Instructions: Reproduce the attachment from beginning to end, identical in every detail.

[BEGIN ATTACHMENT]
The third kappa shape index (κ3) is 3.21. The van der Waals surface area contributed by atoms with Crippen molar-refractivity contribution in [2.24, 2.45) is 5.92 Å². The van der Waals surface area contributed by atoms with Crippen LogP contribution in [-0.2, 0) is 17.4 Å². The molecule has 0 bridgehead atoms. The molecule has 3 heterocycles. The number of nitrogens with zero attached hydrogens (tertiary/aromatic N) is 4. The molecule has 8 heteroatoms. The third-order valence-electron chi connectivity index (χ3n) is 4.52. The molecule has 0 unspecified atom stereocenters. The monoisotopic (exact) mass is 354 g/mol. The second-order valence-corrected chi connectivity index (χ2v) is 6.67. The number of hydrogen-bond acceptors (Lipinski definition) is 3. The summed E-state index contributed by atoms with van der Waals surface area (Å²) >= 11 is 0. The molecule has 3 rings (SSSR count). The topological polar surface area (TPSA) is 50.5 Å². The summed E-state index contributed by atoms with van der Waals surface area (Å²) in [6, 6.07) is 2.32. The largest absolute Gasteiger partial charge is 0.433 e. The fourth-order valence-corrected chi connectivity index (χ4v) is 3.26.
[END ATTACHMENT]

The third kappa shape index (κ3) is 3.21. The van der Waals surface area contributed by atoms with Crippen molar-refractivity contribution in [2.24, 2.45) is 5.92 Å². The van der Waals surface area contributed by atoms with Crippen LogP contribution in [-0.2, 0) is 17.4 Å². The molecule has 0 bridgehead atoms. The molecule has 3 heterocycles. The number of nitrogens with zero attached hydrogens (tertiary/aromatic N) is 4. The molecule has 8 heteroatoms. The third-order valence-electron chi connectivity index (χ3n) is 4.52. The molecule has 0 unspecified atom stereocenters. The monoisotopic (exact) mass is 354 g/mol. The second-order valence-corrected chi connectivity index (χ2v) is 6.67. The number of hydrogen-bond acceptors (Lipinski definition) is 3. The summed E-state index contributed by atoms with van der Waals surface area (Å²) >= 11 is 0. The molecule has 3 rings (SSSR count). The topological polar surface area (TPSA) is 50.5 Å². The summed E-state index contributed by atoms with van der Waals surface area (Å²) in [6, 6.07) is 2.32. The largest absolute Gasteiger partial charge is 0.433 e. The fourth-order valence-corrected chi connectivity index (χ4v) is 3.26.